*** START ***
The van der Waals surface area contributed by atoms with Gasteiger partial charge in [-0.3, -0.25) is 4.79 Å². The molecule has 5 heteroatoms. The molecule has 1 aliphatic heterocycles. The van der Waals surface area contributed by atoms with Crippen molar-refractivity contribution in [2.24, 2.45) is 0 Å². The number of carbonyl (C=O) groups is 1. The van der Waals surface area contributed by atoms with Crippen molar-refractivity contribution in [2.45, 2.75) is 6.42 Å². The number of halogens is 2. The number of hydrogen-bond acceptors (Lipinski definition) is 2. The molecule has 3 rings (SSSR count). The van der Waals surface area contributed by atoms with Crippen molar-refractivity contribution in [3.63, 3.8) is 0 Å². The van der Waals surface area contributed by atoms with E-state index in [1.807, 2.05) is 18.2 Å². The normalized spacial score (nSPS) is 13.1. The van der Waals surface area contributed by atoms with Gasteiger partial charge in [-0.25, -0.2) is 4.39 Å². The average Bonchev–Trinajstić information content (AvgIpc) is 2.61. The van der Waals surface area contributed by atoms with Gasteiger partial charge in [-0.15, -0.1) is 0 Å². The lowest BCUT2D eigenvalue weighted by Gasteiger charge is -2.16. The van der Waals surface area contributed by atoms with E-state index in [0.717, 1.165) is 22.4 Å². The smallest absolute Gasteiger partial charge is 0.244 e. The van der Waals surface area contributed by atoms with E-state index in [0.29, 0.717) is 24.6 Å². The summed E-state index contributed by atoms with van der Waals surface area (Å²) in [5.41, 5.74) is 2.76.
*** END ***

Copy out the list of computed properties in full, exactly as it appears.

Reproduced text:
The van der Waals surface area contributed by atoms with Gasteiger partial charge in [-0.3, -0.25) is 4.79 Å². The molecule has 5 heteroatoms. The molecule has 1 aliphatic heterocycles. The van der Waals surface area contributed by atoms with Crippen molar-refractivity contribution in [2.24, 2.45) is 0 Å². The number of carbonyl (C=O) groups is 1. The van der Waals surface area contributed by atoms with Crippen molar-refractivity contribution in [2.45, 2.75) is 6.42 Å². The number of halogens is 2. The number of hydrogen-bond acceptors (Lipinski definition) is 2. The molecule has 3 rings (SSSR count). The van der Waals surface area contributed by atoms with Crippen molar-refractivity contribution in [3.63, 3.8) is 0 Å². The van der Waals surface area contributed by atoms with E-state index in [1.807, 2.05) is 18.2 Å². The normalized spacial score (nSPS) is 13.1. The van der Waals surface area contributed by atoms with Gasteiger partial charge in [-0.25, -0.2) is 4.39 Å². The average Bonchev–Trinajstić information content (AvgIpc) is 2.61. The van der Waals surface area contributed by atoms with Gasteiger partial charge in [-0.15, -0.1) is 0 Å². The lowest BCUT2D eigenvalue weighted by Gasteiger charge is -2.16. The van der Waals surface area contributed by atoms with E-state index in [0.717, 1.165) is 22.4 Å². The smallest absolute Gasteiger partial charge is 0.244 e. The van der Waals surface area contributed by atoms with E-state index in [0.29, 0.717) is 24.6 Å². The summed E-state index contributed by atoms with van der Waals surface area (Å²) in [5.41, 5.74) is 2.76.